With guest, Louder Than a Bomb poet Nate Marshall

Monday, September 20, 2010


Gray vs. Rhee
"Frankly, we live in a city that has been oppressed," Gray said after a 2007 list of prospective school closings appeared in The Washington Post before the council learned about it. "In this city, more than any other, how you do something is a major factor. It is a city that has been dictated to. People are very sensitive to being left out." ("D.C. school chief Rhee's next move probably toward the door"--WaPo)
Bobb vs. Rhee

He sees at least one difference between himself and the outspoken Rhee, who alienated black parents -- and ultimately black voters -- in a racially divided election in which whites tended to support Fenty and blacks mostly backed Gray.
"I can go into an African-American community and say I grew up on a sugar cane plantation where education was the only way out. . . . I think how you relate sometimes gives you a slight edge, particularly in an urban environment," (Times-Dispatch)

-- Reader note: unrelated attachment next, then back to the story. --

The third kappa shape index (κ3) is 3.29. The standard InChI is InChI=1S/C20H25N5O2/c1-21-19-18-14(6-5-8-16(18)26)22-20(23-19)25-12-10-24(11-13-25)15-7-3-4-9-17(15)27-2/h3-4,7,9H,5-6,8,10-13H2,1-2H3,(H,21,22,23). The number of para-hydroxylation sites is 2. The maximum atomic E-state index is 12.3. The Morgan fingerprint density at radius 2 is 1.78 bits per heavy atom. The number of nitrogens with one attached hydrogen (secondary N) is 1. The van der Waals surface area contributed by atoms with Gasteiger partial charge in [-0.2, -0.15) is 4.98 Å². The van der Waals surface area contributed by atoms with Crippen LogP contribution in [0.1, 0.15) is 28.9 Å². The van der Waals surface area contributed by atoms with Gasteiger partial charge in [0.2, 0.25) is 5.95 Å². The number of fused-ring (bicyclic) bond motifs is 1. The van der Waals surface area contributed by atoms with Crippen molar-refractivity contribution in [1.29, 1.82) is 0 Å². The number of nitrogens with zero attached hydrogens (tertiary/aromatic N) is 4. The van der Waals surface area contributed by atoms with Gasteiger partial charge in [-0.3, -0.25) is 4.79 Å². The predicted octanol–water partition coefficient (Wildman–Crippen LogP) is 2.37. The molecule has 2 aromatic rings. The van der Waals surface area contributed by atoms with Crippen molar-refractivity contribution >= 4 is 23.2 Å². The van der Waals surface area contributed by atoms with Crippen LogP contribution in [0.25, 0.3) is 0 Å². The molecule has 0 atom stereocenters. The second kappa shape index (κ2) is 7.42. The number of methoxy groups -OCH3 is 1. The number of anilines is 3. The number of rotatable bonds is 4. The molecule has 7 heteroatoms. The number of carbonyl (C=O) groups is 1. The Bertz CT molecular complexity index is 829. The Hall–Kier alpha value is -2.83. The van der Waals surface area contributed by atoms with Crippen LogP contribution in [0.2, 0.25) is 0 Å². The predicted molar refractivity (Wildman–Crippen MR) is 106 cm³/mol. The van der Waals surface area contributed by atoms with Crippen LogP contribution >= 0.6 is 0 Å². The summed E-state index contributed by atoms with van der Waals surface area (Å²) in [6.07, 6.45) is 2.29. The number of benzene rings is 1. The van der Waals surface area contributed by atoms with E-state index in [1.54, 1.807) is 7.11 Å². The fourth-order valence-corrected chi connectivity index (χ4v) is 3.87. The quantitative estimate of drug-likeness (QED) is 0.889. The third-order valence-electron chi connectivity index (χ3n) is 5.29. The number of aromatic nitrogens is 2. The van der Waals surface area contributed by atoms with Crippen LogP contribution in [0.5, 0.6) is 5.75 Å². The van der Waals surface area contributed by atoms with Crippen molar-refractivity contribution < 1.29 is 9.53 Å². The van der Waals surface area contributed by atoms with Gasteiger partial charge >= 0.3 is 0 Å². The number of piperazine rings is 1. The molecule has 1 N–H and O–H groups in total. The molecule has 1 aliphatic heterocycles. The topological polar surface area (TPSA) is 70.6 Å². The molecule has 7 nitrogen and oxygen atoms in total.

Learning from Rhee's Mistakes
But Fenty's defeat isn't about race or personality. It's about bad decisions, particularly on school reform. His school reform strategies, as shoved through by Rhee, alienated the voters.(Mark Simon, WaPo)
An inconvenient Superman
Waiting for Superman promotes the idea that we are in a dire war for US dominance in the world. The poster advertising the film shows a nightmarish battlefield in stark grey, then a little white girl sitting at a desk is dropped in the midst of it. The text: "The fate of our country won't be decided on a battlefield. It will be determined in a classroom." (Rick Ayers --Huffington)
Alfie Kohn vs. blaming kids
Blaming students is the next logical step after blaming teachers. In fact, the two reflect the same general perspective on education, one in which commentators look down from their aeries and inform us that the trouble lies with the people in the classrooms rather than with the policies imposed on them. ("Schools would be great if it weren't for the kids"--WaPo) 

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